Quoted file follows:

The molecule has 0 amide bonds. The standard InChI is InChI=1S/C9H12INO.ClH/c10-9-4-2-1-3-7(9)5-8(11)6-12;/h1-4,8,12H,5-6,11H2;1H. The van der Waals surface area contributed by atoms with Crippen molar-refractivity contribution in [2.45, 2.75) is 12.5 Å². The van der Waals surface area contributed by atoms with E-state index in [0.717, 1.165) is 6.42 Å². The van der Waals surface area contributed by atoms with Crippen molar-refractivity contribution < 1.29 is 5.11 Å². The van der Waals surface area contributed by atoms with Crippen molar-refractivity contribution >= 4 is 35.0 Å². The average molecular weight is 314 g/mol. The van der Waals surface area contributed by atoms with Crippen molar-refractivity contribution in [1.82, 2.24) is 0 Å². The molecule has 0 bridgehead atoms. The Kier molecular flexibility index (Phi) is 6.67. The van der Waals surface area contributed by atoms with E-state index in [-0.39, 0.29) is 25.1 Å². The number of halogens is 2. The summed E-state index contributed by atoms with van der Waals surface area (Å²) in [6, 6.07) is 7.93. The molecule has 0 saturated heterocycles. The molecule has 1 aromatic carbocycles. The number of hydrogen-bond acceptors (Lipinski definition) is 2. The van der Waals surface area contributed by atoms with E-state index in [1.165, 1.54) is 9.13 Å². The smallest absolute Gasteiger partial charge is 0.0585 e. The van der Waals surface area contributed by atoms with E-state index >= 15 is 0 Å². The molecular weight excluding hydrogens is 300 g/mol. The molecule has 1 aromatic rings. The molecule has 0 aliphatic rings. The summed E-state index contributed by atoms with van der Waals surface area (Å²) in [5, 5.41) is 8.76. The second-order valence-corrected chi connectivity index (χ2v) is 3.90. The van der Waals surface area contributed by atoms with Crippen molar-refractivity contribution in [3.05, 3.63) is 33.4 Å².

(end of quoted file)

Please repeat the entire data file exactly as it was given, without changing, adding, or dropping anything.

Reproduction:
The molecule has 0 amide bonds. The standard InChI is InChI=1S/C9H12INO.ClH/c10-9-4-2-1-3-7(9)5-8(11)6-12;/h1-4,8,12H,5-6,11H2;1H. The van der Waals surface area contributed by atoms with Crippen molar-refractivity contribution in [2.45, 2.75) is 12.5 Å². The van der Waals surface area contributed by atoms with E-state index in [0.717, 1.165) is 6.42 Å². The van der Waals surface area contributed by atoms with Crippen molar-refractivity contribution < 1.29 is 5.11 Å². The van der Waals surface area contributed by atoms with Crippen molar-refractivity contribution >= 4 is 35.0 Å². The average molecular weight is 314 g/mol. The van der Waals surface area contributed by atoms with Crippen molar-refractivity contribution in [1.82, 2.24) is 0 Å². The molecule has 0 bridgehead atoms. The Kier molecular flexibility index (Phi) is 6.67. The van der Waals surface area contributed by atoms with E-state index in [-0.39, 0.29) is 25.1 Å². The number of halogens is 2. The summed E-state index contributed by atoms with van der Waals surface area (Å²) in [6, 6.07) is 7.93. The molecule has 0 saturated heterocycles. The molecule has 1 aromatic carbocycles. The number of hydrogen-bond acceptors (Lipinski definition) is 2. The van der Waals surface area contributed by atoms with E-state index in [1.165, 1.54) is 9.13 Å². The smallest absolute Gasteiger partial charge is 0.0585 e. The van der Waals surface area contributed by atoms with E-state index >= 15 is 0 Å². The molecular weight excluding hydrogens is 300 g/mol. The molecule has 1 aromatic rings. The molecule has 0 aliphatic rings. The summed E-state index contributed by atoms with van der Waals surface area (Å²) in [5, 5.41) is 8.76. The second-order valence-corrected chi connectivity index (χ2v) is 3.90. The van der Waals surface area contributed by atoms with Crippen molar-refractivity contribution in [3.05, 3.63) is 33.4 Å².